TODAY’S RANT: DIY Home Improvement Videos, or Vishnu Wallpapering

So, I’ve been doing a lot of home improvement lately. My life, largely divided between having my nose to either a laptop or a book, has prepared me to  find out how to do any task in record time–in theory. Give me a few minutes and I can find out how to–in theory–install a cardiac shunt. That’s from a starting point of not knowing what a “cardiac shunt” is or even if it’s a real thing. The problem is that this background has in no way prepared me to interact with the physical universe. (So while I can find out everything one needs to know about cardiac shunts in a short period of time, and even probably understand [or look up] all of the arcane language in the scientific journals, I wouldn’t offer me $100 to install your cardiac shunt if I were you.)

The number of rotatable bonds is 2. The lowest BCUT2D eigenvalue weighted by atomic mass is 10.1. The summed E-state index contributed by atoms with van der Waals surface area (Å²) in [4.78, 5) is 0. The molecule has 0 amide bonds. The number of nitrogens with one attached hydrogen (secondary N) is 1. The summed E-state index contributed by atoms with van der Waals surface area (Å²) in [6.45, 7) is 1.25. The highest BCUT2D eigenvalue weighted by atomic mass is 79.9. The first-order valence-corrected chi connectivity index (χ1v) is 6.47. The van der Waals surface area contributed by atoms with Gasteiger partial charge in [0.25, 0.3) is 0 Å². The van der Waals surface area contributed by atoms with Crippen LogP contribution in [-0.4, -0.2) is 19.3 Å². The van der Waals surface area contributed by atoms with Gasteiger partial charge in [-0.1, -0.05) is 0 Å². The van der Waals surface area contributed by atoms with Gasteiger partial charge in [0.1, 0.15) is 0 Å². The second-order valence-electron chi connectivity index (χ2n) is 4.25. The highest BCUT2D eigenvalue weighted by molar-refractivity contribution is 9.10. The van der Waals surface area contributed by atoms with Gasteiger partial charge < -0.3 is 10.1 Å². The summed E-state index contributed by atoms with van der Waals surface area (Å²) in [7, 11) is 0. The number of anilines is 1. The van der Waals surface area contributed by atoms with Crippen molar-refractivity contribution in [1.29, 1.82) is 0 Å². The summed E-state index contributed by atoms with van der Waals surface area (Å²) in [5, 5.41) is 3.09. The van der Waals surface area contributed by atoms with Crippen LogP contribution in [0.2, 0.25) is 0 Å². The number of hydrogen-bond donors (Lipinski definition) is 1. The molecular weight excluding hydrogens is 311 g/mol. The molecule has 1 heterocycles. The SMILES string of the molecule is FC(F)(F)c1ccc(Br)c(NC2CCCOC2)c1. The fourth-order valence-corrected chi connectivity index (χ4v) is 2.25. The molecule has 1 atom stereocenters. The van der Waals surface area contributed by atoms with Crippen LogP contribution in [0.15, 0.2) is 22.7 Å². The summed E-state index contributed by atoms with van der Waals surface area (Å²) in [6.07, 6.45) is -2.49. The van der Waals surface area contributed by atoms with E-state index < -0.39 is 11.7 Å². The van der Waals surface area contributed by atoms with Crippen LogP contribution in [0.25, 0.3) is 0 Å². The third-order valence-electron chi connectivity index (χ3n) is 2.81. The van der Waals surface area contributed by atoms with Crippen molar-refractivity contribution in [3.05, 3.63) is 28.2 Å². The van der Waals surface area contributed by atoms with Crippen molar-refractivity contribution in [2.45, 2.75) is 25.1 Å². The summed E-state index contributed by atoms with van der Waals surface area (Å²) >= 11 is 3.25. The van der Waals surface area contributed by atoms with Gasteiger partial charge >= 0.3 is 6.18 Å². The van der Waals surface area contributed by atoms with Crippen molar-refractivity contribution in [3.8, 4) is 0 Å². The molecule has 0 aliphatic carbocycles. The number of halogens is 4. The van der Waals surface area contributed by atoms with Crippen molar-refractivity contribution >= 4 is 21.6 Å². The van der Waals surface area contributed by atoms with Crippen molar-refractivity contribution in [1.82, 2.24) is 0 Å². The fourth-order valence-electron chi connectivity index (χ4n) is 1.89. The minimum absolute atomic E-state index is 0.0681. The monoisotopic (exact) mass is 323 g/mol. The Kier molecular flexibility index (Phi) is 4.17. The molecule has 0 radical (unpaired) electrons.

I ramble. So I know how to optimize my search terms to find out how to do exactly what I need to do. Then I watch the video and I’m filled with great confidence, having seen exactly how easy it is. And then I wallpaper myself to the wall. The whole time the experts in the video are doing the task, they are filling my head with false confidence. “See how easy that was?… People think this requires an expert, but…”